- 1 How do I Cut Very Long Grass?
- 2 Efficient Planning and Understating of the Tasks
- 3 Why Did You Need to Eliminate the High Grass and Weed First?
- 4 Using the Lawn Mower for Second Trimming
- 5 Mowing An Overgrown Lawn Safely
- 6 Why Does it Need to be Done Regularly and in Steps?
- 7 The One Third Rule
- 8 Conclusion: How to Cut Long Grass
- 9 Bonus Video
How do I Cut Very Long Grass? — Did you know that cutting an overgrown lawn to a lovely carpet of grass doesn’t need any extra effort except for a little planning and understanding before you take on this lawn transformation? Well, assuming you choose to handle the task on yourself, here are tips for mowing your lawn efficiently.
How do I Cut Very Long Grass?
Efficient Planning and Understating of the Tasks
You need to understand the task, the terrain and come up with a good plan. To plan efficiently, you’ll need to understand your routes visually. You can use a map or just appreciate your terrain traditionally.
You also need some data on the lawn-mower. How fast can the lawn-mower move? How long does it take to make a turn? And how fast does lawn mower go when pulled backward?
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Why Did You Need to Eliminate the High Grass and Weed First?
Weeds often grow taller than grass, and removing them separately is easier. You can pull them out by hand or use the weed trimmer that helps you save time and still trim the high grass. Weed trimmers work best if the overgrown lawn has passed or approaching knee height.
In situations where the lawn is approaching or has passed knee height, it’s recommended you cut the grass (lawn) back to half its present height with the trimmer, and give the lawn some time to heal. This can take about three days.
Once the lawn has repaired, use the trimmer to cut it down until it reaches 6 – 8 inches tall. Allow the lawn to recuperate for a couple of days, and repeat the process till it reaches a height that your lawn mower can handle.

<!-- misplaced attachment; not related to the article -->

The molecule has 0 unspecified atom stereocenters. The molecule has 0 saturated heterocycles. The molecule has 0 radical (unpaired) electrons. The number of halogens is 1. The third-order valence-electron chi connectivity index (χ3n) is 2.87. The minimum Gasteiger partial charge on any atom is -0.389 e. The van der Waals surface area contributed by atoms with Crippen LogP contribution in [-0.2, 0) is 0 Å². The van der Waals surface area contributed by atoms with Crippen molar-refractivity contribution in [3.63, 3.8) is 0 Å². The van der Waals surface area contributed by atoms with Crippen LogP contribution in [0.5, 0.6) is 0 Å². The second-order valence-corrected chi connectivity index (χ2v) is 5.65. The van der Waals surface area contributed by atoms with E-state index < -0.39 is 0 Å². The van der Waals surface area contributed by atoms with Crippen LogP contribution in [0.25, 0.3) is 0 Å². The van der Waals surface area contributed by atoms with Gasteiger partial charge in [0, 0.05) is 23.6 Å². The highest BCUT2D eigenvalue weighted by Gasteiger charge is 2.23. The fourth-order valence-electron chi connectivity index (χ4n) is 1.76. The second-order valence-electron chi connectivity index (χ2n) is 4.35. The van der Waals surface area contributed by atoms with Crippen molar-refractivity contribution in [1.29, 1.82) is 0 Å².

Remember, this process only applies to overgrown lawns that have reached the knee height. Once you complete every stage of trimming, I commend watering the lawn thoroughly and giving it at least a week to recover.
Using the Lawn Mower for Second Trimming
Once you’ve given the lawn enough time to recover, it’s time for the second trim. At this stage, your lawn will be at a favorable height that you can efficiently use a lawnmower on it. However, you’ll need to set the lawn mower to the highest setting before you start.
Set the mower such that it cuts down a third of the lawn’s present height. Trim the lawn with intersecting (overlapping) passes to make sure you have an even, uniform cut. Once you’re done, water the lawn thoroughly, and give it enough time (4 – 5 days) to recuperate.
I know the lawn may look dreadful after mowing. You don’t have to worry about that because it will improve over the next few days.
Make sure you mow the lawn after every three to five days (or weekly) until it reaches your desired height. Adjust the mower blades down to a third every time you trim. It is also recommended that you mow the lawn in different directions during every mowing session to promote straight blades.
Always remember to water the lawn deeply and evenly after every mowing session except during rainy seasons.